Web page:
It was Sunday night at the Fontainebleau Hotel, and tourists were mingling with clubgoers ready to dance the night away at Club Liv’s wrap-up party for the hip-hop music festival coming to an end across the bay.
READ MORE: Two shot at Fontainebleau Hotel
That buzz was shattered at 8:49 p.m., as four or five gunshots rang out from a ramp just outside the main entrance of the most famous hotel in Miami Beach. Seconds later, Victor Donte Young Jr., a 33-year-old visiting from Oakland, California, and Mona Founceha, a 27-year-old from Aventura, ran into the hotel lobby, bleeding.
Young, shot several times, was rushed to the hospital in critical condition. Founceha is in stable condition after suffering a single gunshot wound, police said.
The hotel’s lobby and surrounding streets were quickly closed off by police, inconveniencing tourists trying to get in and out of the hotel and others trying to get to Club Liv, which eventually canceled the night’s post-Rolling Loud event.
A day later, police still haven’t said why the man and woman were shot on a ramp between the Tresor Tower and hotel’s main building at 4441 Collins Ave. Police also have refused to say whether the victims were pedestrians or inside a vehicle.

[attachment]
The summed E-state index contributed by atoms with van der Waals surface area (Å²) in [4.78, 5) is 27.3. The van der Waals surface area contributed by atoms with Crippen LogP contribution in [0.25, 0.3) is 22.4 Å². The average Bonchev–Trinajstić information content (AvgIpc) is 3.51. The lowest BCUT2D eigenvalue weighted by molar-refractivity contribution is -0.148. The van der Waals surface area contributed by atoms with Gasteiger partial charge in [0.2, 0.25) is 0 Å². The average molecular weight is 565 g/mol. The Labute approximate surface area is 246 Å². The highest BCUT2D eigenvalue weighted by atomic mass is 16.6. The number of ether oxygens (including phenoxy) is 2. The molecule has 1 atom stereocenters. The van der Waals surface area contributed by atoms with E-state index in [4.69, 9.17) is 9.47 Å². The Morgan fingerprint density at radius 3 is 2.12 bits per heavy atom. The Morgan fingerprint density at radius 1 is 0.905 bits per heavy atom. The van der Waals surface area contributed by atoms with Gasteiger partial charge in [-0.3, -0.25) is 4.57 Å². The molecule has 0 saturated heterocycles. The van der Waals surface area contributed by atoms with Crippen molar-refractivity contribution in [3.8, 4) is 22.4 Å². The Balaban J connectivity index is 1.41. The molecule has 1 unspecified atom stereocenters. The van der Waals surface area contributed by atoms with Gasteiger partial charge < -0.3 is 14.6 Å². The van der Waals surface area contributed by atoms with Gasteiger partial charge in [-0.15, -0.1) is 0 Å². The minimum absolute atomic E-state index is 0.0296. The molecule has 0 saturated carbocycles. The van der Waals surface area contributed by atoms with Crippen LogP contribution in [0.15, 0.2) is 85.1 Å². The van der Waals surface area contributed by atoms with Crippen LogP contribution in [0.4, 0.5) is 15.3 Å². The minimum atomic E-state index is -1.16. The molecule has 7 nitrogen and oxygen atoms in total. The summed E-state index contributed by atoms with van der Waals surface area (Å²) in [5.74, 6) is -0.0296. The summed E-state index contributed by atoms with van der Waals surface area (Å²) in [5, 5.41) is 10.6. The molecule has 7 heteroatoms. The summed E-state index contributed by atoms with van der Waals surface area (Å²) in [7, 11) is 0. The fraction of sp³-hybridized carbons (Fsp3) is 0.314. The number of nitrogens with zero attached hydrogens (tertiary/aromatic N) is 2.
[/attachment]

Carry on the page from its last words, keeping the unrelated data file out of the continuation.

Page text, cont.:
A witness claimed he saw the two men Miami Beach police believe committed the crime. A cab driver parked on Indian Creek Drive just south of the hotel told police he heard the gunshots, and about a minute later saw two men running on the sidewalk and trying to hail a cab.
One of the men, the cabbie told police, tried to get into an occupied taxi. When that didn’t work out, the cab driver said the two men took off running and disappeared along a path, heading east in the 4300 block of Indian Creek Drive.
Attempts to cordon off the immediate area by police failed to trip up the suspects. Traffic was diverted as police searched for the men, and Collins Avenue was closed between 41st and 44th streets.
Miami-Dade police helped with helicopters and K9s. Miami police supplied dogs and its SWAT members, to no avail.
By early Monday morning, the streets were open and life returned to normal at the Fontainebleau and in the surrounding neighborhood. There was no sign, however, of the suspects.